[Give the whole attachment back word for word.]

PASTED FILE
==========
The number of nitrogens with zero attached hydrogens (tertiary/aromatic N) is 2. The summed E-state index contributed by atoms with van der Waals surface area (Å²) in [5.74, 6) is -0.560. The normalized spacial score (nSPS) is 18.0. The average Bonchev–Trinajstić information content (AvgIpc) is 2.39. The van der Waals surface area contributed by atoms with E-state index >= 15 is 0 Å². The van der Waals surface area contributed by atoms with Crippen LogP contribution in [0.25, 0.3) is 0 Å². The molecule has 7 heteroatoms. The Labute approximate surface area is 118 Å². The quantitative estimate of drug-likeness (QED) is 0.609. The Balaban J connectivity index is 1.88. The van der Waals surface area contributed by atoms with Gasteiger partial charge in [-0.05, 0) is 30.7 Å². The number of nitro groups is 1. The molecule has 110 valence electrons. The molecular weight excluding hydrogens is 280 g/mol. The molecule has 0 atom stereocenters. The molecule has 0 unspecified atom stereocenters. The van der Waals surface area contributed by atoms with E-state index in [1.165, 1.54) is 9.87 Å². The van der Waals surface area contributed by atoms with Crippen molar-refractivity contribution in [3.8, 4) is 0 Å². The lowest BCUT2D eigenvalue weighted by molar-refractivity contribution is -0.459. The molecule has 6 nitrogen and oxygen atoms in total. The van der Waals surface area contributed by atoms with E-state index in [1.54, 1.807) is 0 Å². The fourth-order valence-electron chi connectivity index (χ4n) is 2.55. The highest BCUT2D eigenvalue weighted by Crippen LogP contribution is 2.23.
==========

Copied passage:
The number of nitrogens with zero attached hydrogens (tertiary/aromatic N) is 2. The summed E-state index contributed by atoms with van der Waals surface area (Å²) in [5.74, 6) is -0.560. The normalized spacial score (nSPS) is 18.0. The average Bonchev–Trinajstić information content (AvgIpc) is 2.39. The van der Waals surface area contributed by atoms with E-state index >= 15 is 0 Å². The van der Waals surface area contributed by atoms with Crippen LogP contribution in [0.25, 0.3) is 0 Å². The molecule has 7 heteroatoms. The Labute approximate surface area is 118 Å². The quantitative estimate of drug-likeness (QED) is 0.609. The Balaban J connectivity index is 1.88. The van der Waals surface area contributed by atoms with Gasteiger partial charge in [-0.05, 0) is 30.7 Å². The number of nitro groups is 1. The molecule has 110 valence electrons. The molecular weight excluding hydrogens is 280 g/mol. The molecule has 0 atom stereocenters. The molecule has 0 unspecified atom stereocenters. The van der Waals surface area contributed by atoms with E-state index in [1.165, 1.54) is 9.87 Å². The van der Waals surface area contributed by atoms with Crippen molar-refractivity contribution in [3.8, 4) is 0 Å². The lowest BCUT2D eigenvalue weighted by molar-refractivity contribution is -0.459. The molecule has 6 nitrogen and oxygen atoms in total. The van der Waals surface area contributed by atoms with E-state index in [1.54, 1.807) is 0 Å². The fourth-order valence-electron chi connectivity index (χ4n) is 2.55. The highest BCUT2D eigenvalue weighted by Crippen LogP contribution is 2.23.